By: Jason Hardy, Deseret News
A new study has found that lack of sleep and exercise, combined with heavy use of computers, television and video games, puts teens at just as high a risk of developing serious mental health disorders as do risky activities such as binging on alcohol and drugs, according to Time
The study, one of several released recently on sleep deprivation, was conducted by Swedish researchers from the Karolinska Institute and published in the February edition of World Psychiatry. Researchers called the sleep-deprived teens “invisible" because parents and teachers may not realize that these behaviors are associated with mental illness.
After following nearly 13,000 adolescents in 11 European countries, the study revealed that almost a third were “at greater risk of falling through the cracks,” researcher Vladimir Carli of the Karolinska Institute told Time.
These "invisible" teens “showed similar levels of suicidal thoughts, anxiety, subthreshold depression and depression as adolescents in the ‘high-risk' group,” according to a report on the study in Medical News Today
The report identified three main factors that put "invisible" teens at high risk, including spending at least five hours each day watching television, playing (not working) on the Internet and playing video games; sleeping far less (six or fewer hours each night) than recommended; and having a sedentary routine that avoids activities such as sports.
“It is likely that adults won't see these behaviors as risky or as reason for alarm,” Carli told Time. “But the truth is, they are. It doesn't mean that every teenager who doesn't get enough sleep or plays too many video games is at risk. But it is something we need to pay close attention to.”
writes about a separate study published this month in the journal Sleep
that indicated that teens who get too little sleep are at serious risk of psychiatric disorders, particularly major depressive disorder (MDD), according to researchers at the University of Texas in Houston.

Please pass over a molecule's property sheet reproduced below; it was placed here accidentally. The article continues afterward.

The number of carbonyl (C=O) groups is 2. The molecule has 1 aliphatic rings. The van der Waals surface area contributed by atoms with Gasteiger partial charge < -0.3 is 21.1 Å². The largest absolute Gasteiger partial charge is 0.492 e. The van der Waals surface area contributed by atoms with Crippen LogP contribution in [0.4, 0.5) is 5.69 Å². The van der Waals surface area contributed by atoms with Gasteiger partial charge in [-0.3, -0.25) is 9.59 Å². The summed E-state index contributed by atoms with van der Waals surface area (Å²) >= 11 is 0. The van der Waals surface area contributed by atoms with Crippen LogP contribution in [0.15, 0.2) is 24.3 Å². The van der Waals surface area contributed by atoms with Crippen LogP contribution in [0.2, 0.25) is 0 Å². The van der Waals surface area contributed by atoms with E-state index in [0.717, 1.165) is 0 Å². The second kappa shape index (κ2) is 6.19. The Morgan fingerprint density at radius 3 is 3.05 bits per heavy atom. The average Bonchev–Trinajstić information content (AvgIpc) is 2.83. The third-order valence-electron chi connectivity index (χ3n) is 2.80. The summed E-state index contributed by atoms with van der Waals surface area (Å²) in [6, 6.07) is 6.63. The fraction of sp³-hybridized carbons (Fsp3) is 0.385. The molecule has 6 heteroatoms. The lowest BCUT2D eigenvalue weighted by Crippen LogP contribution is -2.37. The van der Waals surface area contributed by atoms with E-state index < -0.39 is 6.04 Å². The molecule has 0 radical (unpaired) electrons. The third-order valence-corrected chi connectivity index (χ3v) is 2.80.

As many as 11 percent of teens develop major depressive disorder (MDD) by the time they're 18, NPR notes. Sleep-deprived teens are four times more likely to develop MDD than peers who sleep six or more hours per night. The inverse is also true: adolescents who suffer from MDD are four times more likely to have sleep problems. Lead author Robert E. Roberts told NPR, “That's a pretty strong reciprocal relationship.”
The Huffington Post
reports on a third study out this month that used adult twin pairs of the same gender to determine what role heritability plays in the symptoms associated with poor sleep. Twenty-seven percent of participants who slept within the “normal” range of 7-8-9 hours a night reported depressive symptoms. By comparison, 53 percent of participants who slept less than seven hours and 49 percent of those who slept nine or more hours experienced one or more symptoms linked to depression.
The study was conducted by the universities of Washington, Pennsylvania and Texas.
While there is no “blanket recommendation” for how much sleep adults should get each night, the Huffington Post reports that most individuals need between seven and eight hours to feel rested.
recently reported on yet another study on sleep. This study, from the University of Cincinnati, found that “teens who had very warm relationships with their parents - who said they felt supported, for example, and could talk to their folks - tended to sleep better.”
The National Sleep Foundation
recommends daily exercise and sleeping in a dark room to maximize sleep efficacy. Falling asleep and rising at the same time each day is one of the most important ways to help optimize regulation of hormone levels, brain activity and other critical functions.
It is also important to avoid use of televisions, phones and other electronics within two hours of lying down to sleep. Many electronics and some lightbulbs emit a blue light that activates the brain in ways that boost attentiveness and disrupt sleep, according to the foundation. It may be wise to use red lights at night and maximize exposure to blue light during the day, according to research from the University of Toronto reported in the Chicago Tribune
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